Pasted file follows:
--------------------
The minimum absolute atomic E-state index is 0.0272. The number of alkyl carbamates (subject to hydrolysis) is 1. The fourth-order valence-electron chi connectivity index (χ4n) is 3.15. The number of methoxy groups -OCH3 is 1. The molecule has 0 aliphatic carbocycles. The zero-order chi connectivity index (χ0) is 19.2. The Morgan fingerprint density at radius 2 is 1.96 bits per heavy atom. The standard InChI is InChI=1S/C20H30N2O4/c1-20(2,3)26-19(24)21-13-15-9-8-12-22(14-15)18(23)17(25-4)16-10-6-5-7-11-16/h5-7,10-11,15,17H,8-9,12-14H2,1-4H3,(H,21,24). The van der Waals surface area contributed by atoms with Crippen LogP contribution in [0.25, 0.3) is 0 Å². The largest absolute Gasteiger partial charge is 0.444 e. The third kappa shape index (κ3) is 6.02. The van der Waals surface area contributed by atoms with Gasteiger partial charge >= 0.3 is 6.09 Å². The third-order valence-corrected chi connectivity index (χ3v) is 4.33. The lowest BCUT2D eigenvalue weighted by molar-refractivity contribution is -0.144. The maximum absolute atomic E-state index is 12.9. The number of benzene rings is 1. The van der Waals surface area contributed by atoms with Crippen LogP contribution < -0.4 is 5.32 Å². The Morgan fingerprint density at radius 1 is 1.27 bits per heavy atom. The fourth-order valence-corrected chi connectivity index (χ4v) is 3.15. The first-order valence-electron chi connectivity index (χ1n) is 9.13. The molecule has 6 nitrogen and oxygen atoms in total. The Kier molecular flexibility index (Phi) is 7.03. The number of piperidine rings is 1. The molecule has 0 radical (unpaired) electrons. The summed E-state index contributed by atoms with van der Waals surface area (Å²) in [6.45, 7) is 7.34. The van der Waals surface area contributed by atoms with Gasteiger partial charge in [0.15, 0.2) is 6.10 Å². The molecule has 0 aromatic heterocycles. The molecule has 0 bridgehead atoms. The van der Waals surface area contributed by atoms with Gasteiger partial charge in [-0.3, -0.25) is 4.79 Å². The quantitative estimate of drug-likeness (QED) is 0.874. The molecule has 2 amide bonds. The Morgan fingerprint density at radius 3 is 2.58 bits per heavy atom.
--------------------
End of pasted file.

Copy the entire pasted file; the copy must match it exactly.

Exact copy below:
The minimum absolute atomic E-state index is 0.0272. The number of alkyl carbamates (subject to hydrolysis) is 1. The fourth-order valence-electron chi connectivity index (χ4n) is 3.15. The number of methoxy groups -OCH3 is 1. The molecule has 0 aliphatic carbocycles. The zero-order chi connectivity index (χ0) is 19.2. The Morgan fingerprint density at radius 2 is 1.96 bits per heavy atom. The standard InChI is InChI=1S/C20H30N2O4/c1-20(2,3)26-19(24)21-13-15-9-8-12-22(14-15)18(23)17(25-4)16-10-6-5-7-11-16/h5-7,10-11,15,17H,8-9,12-14H2,1-4H3,(H,21,24). The van der Waals surface area contributed by atoms with Crippen LogP contribution in [0.25, 0.3) is 0 Å². The largest absolute Gasteiger partial charge is 0.444 e. The third kappa shape index (κ3) is 6.02. The van der Waals surface area contributed by atoms with Gasteiger partial charge >= 0.3 is 6.09 Å². The third-order valence-corrected chi connectivity index (χ3v) is 4.33. The lowest BCUT2D eigenvalue weighted by molar-refractivity contribution is -0.144. The maximum absolute atomic E-state index is 12.9. The number of benzene rings is 1. The van der Waals surface area contributed by atoms with Crippen LogP contribution < -0.4 is 5.32 Å². The Morgan fingerprint density at radius 1 is 1.27 bits per heavy atom. The fourth-order valence-corrected chi connectivity index (χ4v) is 3.15. The first-order valence-electron chi connectivity index (χ1n) is 9.13. The molecule has 6 nitrogen and oxygen atoms in total. The Kier molecular flexibility index (Phi) is 7.03. The number of piperidine rings is 1. The molecule has 0 radical (unpaired) electrons. The summed E-state index contributed by atoms with van der Waals surface area (Å²) in [6.45, 7) is 7.34. The van der Waals surface area contributed by atoms with Gasteiger partial charge in [0.15, 0.2) is 6.10 Å². The molecule has 0 aromatic heterocycles. The molecule has 0 bridgehead atoms. The van der Waals surface area contributed by atoms with Gasteiger partial charge in [-0.3, -0.25) is 4.79 Å². The quantitative estimate of drug-likeness (QED) is 0.874. The molecule has 2 amide bonds. The Morgan fingerprint density at radius 3 is 2.58 bits per heavy atom.